To what extent should a society embrace the ideology,shown in the quote below, that holds that political participation is the most important thing in a democracy?
"The highest measure of democracy is neither the 'extent of freedom' nor the 'extent of equality', but rather the highest measure of participation"?
The best societies, of course, are those that have all of these things. They should protect freedoms, treat their people equally, and have a great deal of political participation. If only one of these must be picked as the most important, it should be protecting the freedom of the people.
In our history, the time with the greatest political participation, at least as measured by voter turnout in presidential elections, was the “Gilded Age” between the end of the Civil War and 1900. If the best society is the one with the most participation, we should have been at our best at that time. However, this was not a great time in United States history. It was a time when there was a great deal of violence surrounding strikes. It was the time when Jim Crow laws were first instituted. These are not signs of a strong democracy.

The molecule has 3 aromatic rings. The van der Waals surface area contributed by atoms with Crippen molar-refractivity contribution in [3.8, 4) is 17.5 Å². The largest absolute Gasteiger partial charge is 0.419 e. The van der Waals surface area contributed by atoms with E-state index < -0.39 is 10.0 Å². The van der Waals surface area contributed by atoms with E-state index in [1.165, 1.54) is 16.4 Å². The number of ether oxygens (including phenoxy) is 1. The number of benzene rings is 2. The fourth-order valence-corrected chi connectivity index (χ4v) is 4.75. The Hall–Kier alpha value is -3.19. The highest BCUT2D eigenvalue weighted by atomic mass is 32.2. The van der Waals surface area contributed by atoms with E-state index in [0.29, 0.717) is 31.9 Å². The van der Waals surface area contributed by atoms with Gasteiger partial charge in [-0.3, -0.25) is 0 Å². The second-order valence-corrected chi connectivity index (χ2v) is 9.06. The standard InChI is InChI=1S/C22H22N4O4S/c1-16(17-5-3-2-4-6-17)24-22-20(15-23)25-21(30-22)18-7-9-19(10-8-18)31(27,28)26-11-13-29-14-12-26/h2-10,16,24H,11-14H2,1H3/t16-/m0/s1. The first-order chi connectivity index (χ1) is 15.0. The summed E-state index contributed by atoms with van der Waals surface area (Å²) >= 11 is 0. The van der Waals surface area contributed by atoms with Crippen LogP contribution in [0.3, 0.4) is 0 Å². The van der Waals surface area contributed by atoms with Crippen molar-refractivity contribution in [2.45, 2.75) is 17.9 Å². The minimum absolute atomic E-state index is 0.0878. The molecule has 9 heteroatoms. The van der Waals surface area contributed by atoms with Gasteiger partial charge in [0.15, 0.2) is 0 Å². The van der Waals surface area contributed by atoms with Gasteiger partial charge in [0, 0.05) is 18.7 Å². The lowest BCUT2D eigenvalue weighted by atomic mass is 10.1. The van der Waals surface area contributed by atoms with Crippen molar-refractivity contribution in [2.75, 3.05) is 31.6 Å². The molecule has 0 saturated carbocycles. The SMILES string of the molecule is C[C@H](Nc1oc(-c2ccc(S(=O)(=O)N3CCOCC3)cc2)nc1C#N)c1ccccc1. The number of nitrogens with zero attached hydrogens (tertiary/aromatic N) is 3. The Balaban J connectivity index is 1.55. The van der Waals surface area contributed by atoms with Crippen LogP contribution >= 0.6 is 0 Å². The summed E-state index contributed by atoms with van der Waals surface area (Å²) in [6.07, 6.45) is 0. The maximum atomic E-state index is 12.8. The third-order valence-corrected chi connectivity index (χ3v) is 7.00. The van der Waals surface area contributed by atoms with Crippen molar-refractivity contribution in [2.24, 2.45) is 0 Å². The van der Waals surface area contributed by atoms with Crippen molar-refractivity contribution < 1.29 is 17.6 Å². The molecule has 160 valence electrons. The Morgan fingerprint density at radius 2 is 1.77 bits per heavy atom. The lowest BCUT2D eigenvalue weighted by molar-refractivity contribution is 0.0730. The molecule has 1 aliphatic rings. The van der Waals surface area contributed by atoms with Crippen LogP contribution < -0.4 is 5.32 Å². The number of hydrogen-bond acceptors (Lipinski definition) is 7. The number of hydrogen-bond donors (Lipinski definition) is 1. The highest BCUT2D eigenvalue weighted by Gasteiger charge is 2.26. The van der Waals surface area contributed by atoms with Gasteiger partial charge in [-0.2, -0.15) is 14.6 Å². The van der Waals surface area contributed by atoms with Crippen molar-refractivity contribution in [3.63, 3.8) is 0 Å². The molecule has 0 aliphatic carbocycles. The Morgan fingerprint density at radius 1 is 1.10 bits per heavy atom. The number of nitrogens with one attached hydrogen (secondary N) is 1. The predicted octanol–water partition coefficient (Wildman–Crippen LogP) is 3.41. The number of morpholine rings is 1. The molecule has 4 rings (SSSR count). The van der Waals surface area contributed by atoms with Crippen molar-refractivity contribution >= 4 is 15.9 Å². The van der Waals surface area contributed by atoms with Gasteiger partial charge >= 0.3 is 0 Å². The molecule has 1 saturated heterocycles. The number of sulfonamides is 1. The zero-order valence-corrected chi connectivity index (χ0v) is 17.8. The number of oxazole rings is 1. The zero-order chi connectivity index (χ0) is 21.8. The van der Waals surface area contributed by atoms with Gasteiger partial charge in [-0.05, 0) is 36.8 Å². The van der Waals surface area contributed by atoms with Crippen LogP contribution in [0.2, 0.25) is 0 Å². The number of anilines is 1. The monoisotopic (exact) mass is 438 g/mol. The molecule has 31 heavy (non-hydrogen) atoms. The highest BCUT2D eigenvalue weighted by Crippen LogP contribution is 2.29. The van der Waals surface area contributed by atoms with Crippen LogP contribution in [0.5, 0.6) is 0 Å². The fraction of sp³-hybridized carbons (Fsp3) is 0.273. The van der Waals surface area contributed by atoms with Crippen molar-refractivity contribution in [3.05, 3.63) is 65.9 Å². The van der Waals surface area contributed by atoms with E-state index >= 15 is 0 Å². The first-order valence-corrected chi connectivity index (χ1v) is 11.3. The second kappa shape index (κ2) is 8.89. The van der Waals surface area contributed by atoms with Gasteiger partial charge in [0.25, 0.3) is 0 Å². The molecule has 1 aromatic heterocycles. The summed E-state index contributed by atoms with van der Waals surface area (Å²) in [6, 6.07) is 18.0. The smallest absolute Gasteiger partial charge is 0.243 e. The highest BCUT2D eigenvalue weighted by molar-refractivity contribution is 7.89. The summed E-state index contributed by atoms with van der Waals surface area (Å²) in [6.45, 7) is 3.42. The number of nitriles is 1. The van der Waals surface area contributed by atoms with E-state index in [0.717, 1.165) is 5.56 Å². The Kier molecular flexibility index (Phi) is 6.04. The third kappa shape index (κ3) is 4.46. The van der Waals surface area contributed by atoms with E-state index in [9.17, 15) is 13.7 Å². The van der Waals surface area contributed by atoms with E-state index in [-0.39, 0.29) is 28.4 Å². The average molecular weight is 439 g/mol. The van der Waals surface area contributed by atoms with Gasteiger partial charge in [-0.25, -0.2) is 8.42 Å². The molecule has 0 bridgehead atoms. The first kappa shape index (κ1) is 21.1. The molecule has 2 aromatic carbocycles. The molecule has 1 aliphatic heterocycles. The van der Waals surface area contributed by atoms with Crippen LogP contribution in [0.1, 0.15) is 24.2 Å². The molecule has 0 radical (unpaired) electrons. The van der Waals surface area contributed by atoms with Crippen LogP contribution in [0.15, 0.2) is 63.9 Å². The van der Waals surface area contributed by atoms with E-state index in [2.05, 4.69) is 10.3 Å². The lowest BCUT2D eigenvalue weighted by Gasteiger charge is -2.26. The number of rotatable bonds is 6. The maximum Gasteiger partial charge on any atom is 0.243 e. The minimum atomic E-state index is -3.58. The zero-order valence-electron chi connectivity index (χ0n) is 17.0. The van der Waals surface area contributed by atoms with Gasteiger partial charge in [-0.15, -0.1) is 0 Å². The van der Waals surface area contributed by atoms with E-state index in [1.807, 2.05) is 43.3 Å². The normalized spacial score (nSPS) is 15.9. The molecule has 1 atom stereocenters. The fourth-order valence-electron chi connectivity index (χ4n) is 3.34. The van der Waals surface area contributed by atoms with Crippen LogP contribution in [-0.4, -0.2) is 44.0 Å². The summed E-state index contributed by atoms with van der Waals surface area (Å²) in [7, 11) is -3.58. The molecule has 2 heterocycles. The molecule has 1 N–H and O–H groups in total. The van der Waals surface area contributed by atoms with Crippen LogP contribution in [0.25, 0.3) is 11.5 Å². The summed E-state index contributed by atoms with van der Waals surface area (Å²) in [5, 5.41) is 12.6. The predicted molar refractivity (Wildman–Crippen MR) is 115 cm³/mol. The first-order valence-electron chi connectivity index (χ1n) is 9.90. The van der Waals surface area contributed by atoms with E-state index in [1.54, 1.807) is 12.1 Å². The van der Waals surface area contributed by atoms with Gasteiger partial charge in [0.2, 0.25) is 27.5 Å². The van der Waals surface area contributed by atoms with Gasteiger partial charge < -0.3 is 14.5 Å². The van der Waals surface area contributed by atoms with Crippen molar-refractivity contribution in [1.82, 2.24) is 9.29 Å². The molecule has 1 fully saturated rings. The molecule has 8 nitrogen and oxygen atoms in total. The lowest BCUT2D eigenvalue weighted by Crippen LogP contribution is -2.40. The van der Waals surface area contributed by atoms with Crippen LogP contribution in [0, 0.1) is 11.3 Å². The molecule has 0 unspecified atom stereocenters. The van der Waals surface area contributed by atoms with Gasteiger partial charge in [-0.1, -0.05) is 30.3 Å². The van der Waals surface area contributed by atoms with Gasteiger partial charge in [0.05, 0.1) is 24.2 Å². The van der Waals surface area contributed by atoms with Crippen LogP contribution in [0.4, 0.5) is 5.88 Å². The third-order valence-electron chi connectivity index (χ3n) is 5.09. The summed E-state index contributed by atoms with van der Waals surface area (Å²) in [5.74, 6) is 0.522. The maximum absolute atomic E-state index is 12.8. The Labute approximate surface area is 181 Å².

Equality is very important. However, it is not important enough on its own. If the government were to treat all people equally badly, we would not think we had a great democracy. A society, for example, in which no one had the freedom of speech would be equal, but not very democratic at all.
Therefore, it is the extent of freedom that is the most important thing. Democracy is fundamentally about protecting the freedoms of the people. We cannot have a true democracy if a large percentage of people have their rights abridged. This is why our society today is a better society (with all its flaws) than societies in past times that had more political participation but less freedom.